Latest Posts

Embodiment, or the Loving Intimacies of Carbon

Lewis Hine, A Lump of Coal 2Breathe in the warm swell of coal and feel the quiet textures of petroleum caress your body.

My essay in the collection Fueling Culture (Fordham UP 2017) examines the intimate rituals through which we embody prehistoric carbon in everyday practice, rituals that include the yoga studio, the boudoir, and the kitchen.

Image Credit: Lewis Hine, A Lump of Coal.  Library of Congress Prints and Photographs Division.

The Ecology of Production

Currier and Ives, Attacking a Right WhaleMy article in Industrial Archaeology traces out the metabolism of an early American whale ship.  It shows how labor combined with nature’s various energies, including wind, food, whale blubber, and wood, to support a distinctive ecology of production in the preindustrial search for fuel.

By using sailor’s diaries, captain’s logs, and whaling fiction, this essay also details the unique culture of production that dominated this industry as capitalists marshaled (and sailors learned to live with) the prodigious and often scarce energies of the hunt.  “A Peculiarly Valuable Oil:  Energy and the Ecology of Production on an American Whale Ship”  appeared in a special double-issue of Industrial Archaeology.

Image Credit:  Currier and Ives, “Attacking a Right Whale.”  Library of Congress Prints and Images Division.

Energy Slaves

Katrina Van Televox , Mechanical Wonder Maid

“Energy Slaves: Carbon Technologies, Climate Change, and the Stratified History of the Fossil Economy.”  American Quarterly.  December 2016.

Climate activists use the term energy slave or servant to provide a bodily referent to the vast quantities of mechanical labor that industrial societies derive from combusting fossil fuels.  We speak of Americans depending upon 89 energy slaves over the course of the day.  The terminology is, however, a troubled one that carries some undesirable ideological and historical baggage.  It is also not sui generis but rather has deep historic roots in the nineteenth-century application of coal and steam to labor and in the emergence of a thermodynamic paradigm that redefined work by erasing important distinctions between mechanical bodies (i.e. mechanical slaves) and living ones.

My essay traces out the genealogy of this term.  It explains that the terminology of energy as servant, as used in environmental writing including my own, is tied up in a faulty technological imaginary that underplays the inequality of the fossil economy and that misrepresents the ecological role that fossil fuels play in our current climate crisis.

Carbon Nation (Reviews)

Arthur Rothstein, Stoking Furnace at Gopher Hole. 1939. Library of Congress.Recent Reviews:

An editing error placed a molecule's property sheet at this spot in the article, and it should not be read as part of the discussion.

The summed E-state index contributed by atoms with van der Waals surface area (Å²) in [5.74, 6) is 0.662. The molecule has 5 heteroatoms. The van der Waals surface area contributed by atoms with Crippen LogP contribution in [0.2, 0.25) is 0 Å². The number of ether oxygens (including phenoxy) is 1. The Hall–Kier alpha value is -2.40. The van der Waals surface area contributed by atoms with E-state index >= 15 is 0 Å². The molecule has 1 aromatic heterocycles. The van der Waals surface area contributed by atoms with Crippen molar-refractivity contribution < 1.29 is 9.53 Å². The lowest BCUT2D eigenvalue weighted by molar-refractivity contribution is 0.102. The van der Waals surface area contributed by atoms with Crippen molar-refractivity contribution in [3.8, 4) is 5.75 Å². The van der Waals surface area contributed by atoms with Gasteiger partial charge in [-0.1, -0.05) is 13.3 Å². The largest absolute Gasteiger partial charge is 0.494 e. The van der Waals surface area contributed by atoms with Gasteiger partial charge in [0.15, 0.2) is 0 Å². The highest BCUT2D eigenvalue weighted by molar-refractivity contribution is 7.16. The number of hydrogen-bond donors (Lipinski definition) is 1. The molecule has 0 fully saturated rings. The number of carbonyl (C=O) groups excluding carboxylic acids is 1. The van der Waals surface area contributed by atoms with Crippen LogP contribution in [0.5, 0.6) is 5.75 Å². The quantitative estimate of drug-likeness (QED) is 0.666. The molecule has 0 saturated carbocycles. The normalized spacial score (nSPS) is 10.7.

Culture and Technology writes that Carbon Nation is “a field-shaping work of scholarship that will be useful to scholars and students in energy studies, the history of technology, literature, American studies, and many other disciplines.” See C and T (January 2016).

Journal of Interdisciplinary History says that Carbon Nation is “a remarkable contribution to the growing field of energy studies in history and elsewhere in the humanities.”  See JIH 46.3 (Winter 2016).

American Historical Review writes that Carbon Nation is a “path-breaking study [that]… sets forth an arresting new approach.”  See AHR 120.5 (December 2015).

Journal of American History claims that Carbon Nation is needed as we prepare for “America’s collective national sobering.”  See JAH (December 2015).

Image:  Stoking the Furnace, Arthur Rothstein.  Library of Congress Collections.

 

The After Oil School (2015)

Wind-Powered Mining ApparatusFossil fuels sit at the absent center of modern life — a mostly hidden  infrastructure that composes time and space, that fuels the ecology of modern life, and that forms the pleasures and pains of the present.

This summer the After Oil School convened thirty five international scholars and artists at the University of Albert to draft a series of white papers on the role that Humanities can play in climate activism.  The writings that came out of that collaboration can be found at:

The After Oil School website.

Image: Wind-powered Mining Apparatus (Undated)

Carbon Nation

Coal-Mine-300x222Fossil fuels don’t simply impact our ability to commute to and from work.

They condition our sensory lives, our erotic experiences, and our aesthetics; they structure what we assume to be normal and healthy; and they prop up a distinctly modern bargain with nature that allows populations and economies to grow wildly beyond the older and more clearly understood limits of the organic economy.

My recent book, Carbon Nation: Fossil Fuels in the Making of American Culture (UP Kansas 2014), charts the course by which a flood of prehistoric carbon calories impressed itself—in both conscious and unconscious ways—on the modern American economy and body, including on our ways of being, knowing, and sensing in the world.  By ranging across film studies, literary criticism, journalism, politics, art history, and ecology, it shows how on our way to becoming modern, Americans of different classes, races, sexes, and conditions learned to embrace, absorb, and navigate the cultural potentialities and myriad costs of fossil fuels.

We have yet to fully understand our embedded-ness in prehistoric carbon; and in this book I explore how those things that we take to be natural in the modern world are, in fact, historical — and that our history, our culture, and even our embodied memories arise in good part from this disquieting embrace of the coal mine, the stoke hole, and the oil derrick.

Image Credit: Detroit Publishing Company.  Library of Congress, Prints and Photographs Division.